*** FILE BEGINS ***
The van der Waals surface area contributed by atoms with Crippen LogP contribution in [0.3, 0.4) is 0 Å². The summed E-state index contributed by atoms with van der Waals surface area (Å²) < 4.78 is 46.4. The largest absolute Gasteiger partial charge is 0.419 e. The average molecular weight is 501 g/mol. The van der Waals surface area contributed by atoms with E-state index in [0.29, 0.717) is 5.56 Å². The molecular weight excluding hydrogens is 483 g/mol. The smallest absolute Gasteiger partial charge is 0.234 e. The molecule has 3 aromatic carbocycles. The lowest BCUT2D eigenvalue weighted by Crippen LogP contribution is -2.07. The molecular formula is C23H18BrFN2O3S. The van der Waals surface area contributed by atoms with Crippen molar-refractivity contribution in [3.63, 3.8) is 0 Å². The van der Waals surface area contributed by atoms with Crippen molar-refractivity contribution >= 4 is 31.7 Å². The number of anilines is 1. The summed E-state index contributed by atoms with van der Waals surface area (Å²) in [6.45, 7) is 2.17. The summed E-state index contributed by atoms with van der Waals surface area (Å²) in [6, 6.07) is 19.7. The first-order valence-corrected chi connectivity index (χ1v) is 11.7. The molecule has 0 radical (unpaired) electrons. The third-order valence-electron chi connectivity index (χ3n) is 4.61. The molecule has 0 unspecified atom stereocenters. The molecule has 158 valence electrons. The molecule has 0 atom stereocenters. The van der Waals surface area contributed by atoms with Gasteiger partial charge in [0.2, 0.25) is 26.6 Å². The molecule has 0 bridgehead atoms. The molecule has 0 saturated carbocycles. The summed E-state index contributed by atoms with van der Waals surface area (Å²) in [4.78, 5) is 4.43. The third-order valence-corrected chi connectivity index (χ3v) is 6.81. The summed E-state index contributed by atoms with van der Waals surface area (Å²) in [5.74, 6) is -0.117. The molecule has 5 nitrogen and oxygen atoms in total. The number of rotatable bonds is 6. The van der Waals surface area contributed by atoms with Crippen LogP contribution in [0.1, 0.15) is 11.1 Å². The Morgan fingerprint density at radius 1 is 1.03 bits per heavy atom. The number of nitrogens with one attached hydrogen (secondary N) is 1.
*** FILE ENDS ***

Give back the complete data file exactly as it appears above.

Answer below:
The van der Waals surface area contributed by atoms with Crippen LogP contribution in [0.3, 0.4) is 0 Å². The summed E-state index contributed by atoms with van der Waals surface area (Å²) < 4.78 is 46.4. The largest absolute Gasteiger partial charge is 0.419 e. The average molecular weight is 501 g/mol. The van der Waals surface area contributed by atoms with E-state index in [0.29, 0.717) is 5.56 Å². The molecular weight excluding hydrogens is 483 g/mol. The smallest absolute Gasteiger partial charge is 0.234 e. The molecule has 3 aromatic carbocycles. The lowest BCUT2D eigenvalue weighted by Crippen LogP contribution is -2.07. The molecular formula is C23H18BrFN2O3S. The van der Waals surface area contributed by atoms with Crippen molar-refractivity contribution in [3.63, 3.8) is 0 Å². The van der Waals surface area contributed by atoms with Crippen molar-refractivity contribution >= 4 is 31.7 Å². The number of anilines is 1. The summed E-state index contributed by atoms with van der Waals surface area (Å²) in [6.45, 7) is 2.17. The summed E-state index contributed by atoms with van der Waals surface area (Å²) in [6, 6.07) is 19.7. The first-order valence-corrected chi connectivity index (χ1v) is 11.7. The molecule has 0 radical (unpaired) electrons. The third-order valence-electron chi connectivity index (χ3n) is 4.61. The molecule has 0 unspecified atom stereocenters. The molecule has 158 valence electrons. The molecule has 0 atom stereocenters. The van der Waals surface area contributed by atoms with Gasteiger partial charge in [0.2, 0.25) is 26.6 Å². The molecule has 0 bridgehead atoms. The molecule has 0 saturated carbocycles. The summed E-state index contributed by atoms with van der Waals surface area (Å²) in [4.78, 5) is 4.43. The third-order valence-corrected chi connectivity index (χ3v) is 6.81. The summed E-state index contributed by atoms with van der Waals surface area (Å²) in [5.74, 6) is -0.117. The molecule has 5 nitrogen and oxygen atoms in total. The number of rotatable bonds is 6. The van der Waals surface area contributed by atoms with Crippen LogP contribution in [0.1, 0.15) is 11.1 Å². The Morgan fingerprint density at radius 1 is 1.03 bits per heavy atom. The number of nitrogens with one attached hydrogen (secondary N) is 1.